Boudoir Blues: Notes on Teyana Taylor’s K.T.S.E.

To experience Teyana Taylor is an intoxicating adventure unto itself.  Poised and sculptured with sphinxlike regalia, she is one of those compelling creatures of any era whom ignite fascination amidst all they dare cross – a potent mixture of cunning, confidence, style, and sensuality that stretches across media, mediums, and formats through a wave of grace and symmetry.  Within her lies a sense of a reckless abandon, a restless excitement, a fervent desire, as if a delicious, capricious storm nestled in a bottle, ready to provoke wonders and terribles alike.  Whether or not she is chiefly aware of this radiance, Teyana has come to exemplify a sense of unabashed modernity that has been sorely missed in a musical environment overstuffed with carefully-crafted curators of taste.  It is in her brash, brutal honesty.  It is in her smooth, sumptuous stare.  It is in her cool, courageous moves.  And while her progressive first album, VII, may have introduced this entrancing persona of impeccable soul, it is her latest album, Keep That Same Energy (K.T.S.E.), that captures such sublimity with a fuller, grander realization.

Drenched in the crisp, yellowed majesty often unearthed in ancient vinyl collections, K.T.S.E. is a millennial recreation of a funk-laden past, a decadent, rapturous ode to the abundance of romance, the thrill of experimentation, the pleasure of self-care, and the mastery of freedom.  Through a slick, spellbinding rush of 22 minutes, we are taken into the mind-boggling neuroses of a chief seductress, untamed and unashamed in her necessities, spouting her beliefs and liberations as if gentle, nocturnal revelations, forging a perplexed stream-of-consciousness that becomes increasingly mystical and mystifying.  Here, she amplifies pillow talk into poetry, horniness into sanctity, and intercourse into revelation, pocketing our often-meaningless, animalistic whims into golden threads of luxury.  And yet, whilst embarking upon this incandescent sex odyssey, one at once feels the sumptuous splendor of true, indescribable love permeating through, garnishing each subsequent gem with a sincerity and charm that evades any possible shred of vulgarity.


Much of this amorous grandeur is achieved through Teyana’s raw, silk-sodden voice.  Hers is one full of honeyed husk, refined rasp, and gorgeous gentility, able to shift between mournful yearns and explosive euphoria with artful ease.  She does not waste time attempting to manipulate our minds with a showcase of dizzying acrobatics, yet instead keenly focuses on embodying the same air of naked emotion that has been the hallmark of some of the most intriguing and breathtaking blues performers.  In truth, with its mixture of dexterous lovemaking and simplistic ambitions, Keep That Same Energy is perhaps one of the most effortless inversions of the blues genre that has emerged out of the Teens Decade, utilizing Teyana’s noirish vocals to an electrifying degree.  It is within the suspense-laden, mob-encrusted operetta of “Rose in Harlem,” its torturous beams of betrayal and loyalty flashing in chilling dread with every maniacal, symphonic shriek.  It is within “Gonna Love Me,” a near-sorrowful confession of reciprocated acceptance and affection in the face of unspeakable adversity, a tremendous loss of ego blanketed by the need to be held.  It is within the poignant, space-age hypnosis of “Issues/Hold On,” the awesome, unnerving epiphany of one’s romantic failures equating to one’s history colliding against a cartoonish army of arcade sparks.  Upon even the warmest of the album’s trim 8 tracks, there is an overwhelming sense of emotion, a hidden layer of sadness that packs a marvelous punch.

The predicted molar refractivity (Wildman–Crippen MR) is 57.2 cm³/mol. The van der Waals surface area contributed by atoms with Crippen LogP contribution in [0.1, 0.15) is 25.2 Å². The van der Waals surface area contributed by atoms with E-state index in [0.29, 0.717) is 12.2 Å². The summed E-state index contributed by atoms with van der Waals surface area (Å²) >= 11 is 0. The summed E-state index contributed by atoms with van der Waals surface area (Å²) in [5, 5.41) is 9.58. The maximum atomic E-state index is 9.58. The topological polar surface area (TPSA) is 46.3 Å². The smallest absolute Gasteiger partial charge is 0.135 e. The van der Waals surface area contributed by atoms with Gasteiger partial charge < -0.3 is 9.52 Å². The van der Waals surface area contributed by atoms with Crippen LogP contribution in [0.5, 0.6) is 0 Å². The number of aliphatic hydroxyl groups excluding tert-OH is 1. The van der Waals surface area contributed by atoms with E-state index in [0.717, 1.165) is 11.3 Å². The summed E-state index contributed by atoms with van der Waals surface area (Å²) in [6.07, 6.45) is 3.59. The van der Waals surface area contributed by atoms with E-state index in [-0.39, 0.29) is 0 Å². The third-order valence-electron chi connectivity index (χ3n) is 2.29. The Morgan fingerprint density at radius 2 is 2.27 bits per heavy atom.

Who else could turn the illustrious boudoir fantasy of having a threesome into a slow-burning religious awakening?  Who else could transform the amusement tawdriness of “WTP” into a bold, psychedelic ride of sociopolitical theatrics?  Though slightly out of place, it is the latter that perhaps best captures the most adventurous atmospheres of K.T.S.E., coolly aligning Teyana with her spiritual forebearer Grace Jones whilst bowing with respect to the black ball culture which seems to have been created and inspired by both fearless, impassioned women.  The frenetic, outrageous cousin to executive producer Kanye West’s “Fade,” a house-laden song whose beguiling, iconic clip launched the first true glimpse into the current enigma that is Ms. Taylor, “WTP” ends the album in a colossal, heart-stopping haze, extracting the stark blues that preceded it with renewal and rebirth.  It is also a reminder of the brevity of K.T.S.E., creating in its own way, a desire to hear much more from the soulful seductress, a desire for the album to continue on with more excitement and beauty and chill.

In truth, of all the five albums Kanye produced and released throughout 2018, K.T.S.E. may, in fact, be the most enchanting.  It may not marinate in dramatic, innovative risks; however, it is still an intricate, intimate, well-woven mosaic detailing the endless multitude of illusions, devotions, and dreams of love.  One feels deeply aware and privy, as if sauntering through Teyana’s thoughts and ideas in the same rhythms and paces, untangling the complexities of her hunger and cravings in absolute tandem.  At times, this can exude a voyeuristic confusion, of feeling as if there is too much shared or known or discovered.  Yet, in the same breath, such revelations gleam with even brighter humanity and spirit, crisscrossing over our own, allowing us to feel as if we are one.  With the retro-tinged futurism of K.T.S.E., Teyana Taylor emerges as one of the most startling talents of the current Pop landscape, possessing us with an exquisite elegance that never seems to quit.

About Marsalis

poet of pop.
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